When did Baptists stop making news?

The Southern Baptist Convention has passed scores of blunt resolutions in recent decades urging America's leaders to reject the sexual revolution and defend marriage as the sacred union of one man and one woman. But something different happened during this summer's convention. In a jolting statement on the divorce crisis, leaders from America's largest non-Catholic flock looked in the mirror and decided that their own sins were just as bad as everyone else's sins.

"Studies have indicated that conservative Protestants ... are divorcing at the same rate, if not at higher rates, than the general population," stated the resolution, which passed unanimously. Other studies indicate that areas in which "Southern Baptist churches predominate in number often have higher divorce rates than areas we would define as 'unchurched.' "

In other words, Southern Baptists have "been prophetic in confronting assaults in the outside culture on God's design for marriage while rarely speaking with the same alarm and force to a scandal that has become all too commonplace in our own churches."

The convention urged its churches to walk their conservative talk by offering improved premarital counseling, by uniting in marriage "only those who are biblically qualified to be married" and by intensifying efforts to heal broken unions.

Press coverage of this text was next to nonexistent. Media coverage was light of a strong SBC statement on corporate sin and the environment, in the wake of the Gulf of Mexico oil spill. The convention also approved, after some emotional debates, a sweeping program to change key elements of its national structure and finances.

This is the stuff of national news, noted religion-beat veteran Jeffrey Weiss, writing for Politics Daily. The question is why this SBC gathering received so little attention, while gatherings in the 1980s and '90s created waves of ink.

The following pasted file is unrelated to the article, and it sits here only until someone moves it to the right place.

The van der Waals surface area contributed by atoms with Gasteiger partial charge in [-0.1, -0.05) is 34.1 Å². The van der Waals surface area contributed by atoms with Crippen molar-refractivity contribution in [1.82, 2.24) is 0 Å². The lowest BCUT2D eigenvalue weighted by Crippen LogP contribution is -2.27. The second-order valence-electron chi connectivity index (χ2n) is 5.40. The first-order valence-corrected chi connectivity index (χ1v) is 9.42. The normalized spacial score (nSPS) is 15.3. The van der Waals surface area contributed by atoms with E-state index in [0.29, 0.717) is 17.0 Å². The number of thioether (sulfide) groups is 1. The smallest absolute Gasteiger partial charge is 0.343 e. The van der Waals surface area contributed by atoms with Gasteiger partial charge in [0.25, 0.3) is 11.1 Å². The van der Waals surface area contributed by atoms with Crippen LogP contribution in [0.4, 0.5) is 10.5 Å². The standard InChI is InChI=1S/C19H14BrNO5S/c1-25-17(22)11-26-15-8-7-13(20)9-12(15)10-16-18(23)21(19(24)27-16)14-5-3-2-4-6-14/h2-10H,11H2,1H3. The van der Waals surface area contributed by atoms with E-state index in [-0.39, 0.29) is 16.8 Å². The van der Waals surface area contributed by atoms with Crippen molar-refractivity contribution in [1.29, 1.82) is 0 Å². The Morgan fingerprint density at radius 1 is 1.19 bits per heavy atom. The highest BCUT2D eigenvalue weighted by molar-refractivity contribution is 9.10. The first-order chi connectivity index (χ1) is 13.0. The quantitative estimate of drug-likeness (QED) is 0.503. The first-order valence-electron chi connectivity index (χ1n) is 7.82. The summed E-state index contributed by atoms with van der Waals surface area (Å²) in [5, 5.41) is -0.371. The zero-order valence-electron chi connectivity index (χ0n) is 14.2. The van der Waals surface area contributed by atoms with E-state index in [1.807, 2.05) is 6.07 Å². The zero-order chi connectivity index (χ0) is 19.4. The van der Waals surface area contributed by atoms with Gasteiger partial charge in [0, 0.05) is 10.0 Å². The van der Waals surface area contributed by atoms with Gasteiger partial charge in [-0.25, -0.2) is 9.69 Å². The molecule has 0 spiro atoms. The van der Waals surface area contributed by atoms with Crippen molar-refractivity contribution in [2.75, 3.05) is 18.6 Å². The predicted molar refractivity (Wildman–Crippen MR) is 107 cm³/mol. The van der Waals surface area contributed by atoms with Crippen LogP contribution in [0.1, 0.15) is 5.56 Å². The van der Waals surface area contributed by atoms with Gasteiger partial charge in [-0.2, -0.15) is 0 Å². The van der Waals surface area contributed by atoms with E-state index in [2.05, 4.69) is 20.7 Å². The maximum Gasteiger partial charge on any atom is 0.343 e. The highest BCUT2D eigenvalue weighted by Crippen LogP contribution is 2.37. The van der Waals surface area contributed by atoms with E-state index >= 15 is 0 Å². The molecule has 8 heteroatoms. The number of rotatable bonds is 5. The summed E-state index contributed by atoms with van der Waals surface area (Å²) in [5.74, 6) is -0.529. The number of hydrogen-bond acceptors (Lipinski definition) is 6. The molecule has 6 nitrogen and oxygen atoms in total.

Back then, he noted, the "pressroom would be packed by wire service reporters, writers from large and not-so-large newspapers from across the South, and from most of the top 10 largest papers not in the South. This time, I can find evidence of exactly five representatives of the secular media in attendance. ...

"Which leads to this question: Did the SBC get too much attention back in the day, or is it getting too little attention now? My answer to both: Probably so."

Of course, the troubled state of the news business played a role. There are fewer journalists on the religion beat and there are fewer travel dollars to invest in covering subjects other than those most editors consider holy, such as politics and sports.

At the same time, the era of intense coverage of Southern Baptist life coincided with what journalists perceived as a major change in American politics -- the growth of the religious right. Journalists took note when the nation's largest Protestant body spoke out on abortion, gay rights, the ordination of women, Hollywood's influence on families and the need for evangelism around the world, including among Jewish believers.

Hot buttons were being pushed, year after year.

"Atop those reader-friendly news hooks, we had the 25-year internal battle between what we always called 'conservatives' and 'moderates.' That fight ended with the conservatives in firm control of the denominational leadership and the moderates purged at about the same time the Republican Party was becoming increasingly defined by a publicly political conservative Christian base," noted Weiss.

In other words, more politics.

These days, the SBC is primarily wrestling with issues of theology and polity, especially the culture's slide into a post-denominational age in which people are increasingly moving into congregations that strive to avoid putting a brand name -- think "Southern Baptist" -- on their signs. People are drifting back and forth across hazy doctrinal lines that used to be clearly defined.

This is a giant story and, in part, is what that reorganization plan is about -- granting more independence to churches, clergy and donors in an attempt to pull the old Southern Baptist tent a bit closer to contemporary megachurch realities.

Consider, noted Weiss, the news value of this dramatic plan to restructure "its organization and the way it funds missionaries -- which was the main reason the SBC was formed in the first place. How dramatic? Imagine if your city decided it would let people send some of their tax money to those programs they particularly liked."

Imagine that. That's would be news, wouldn't it?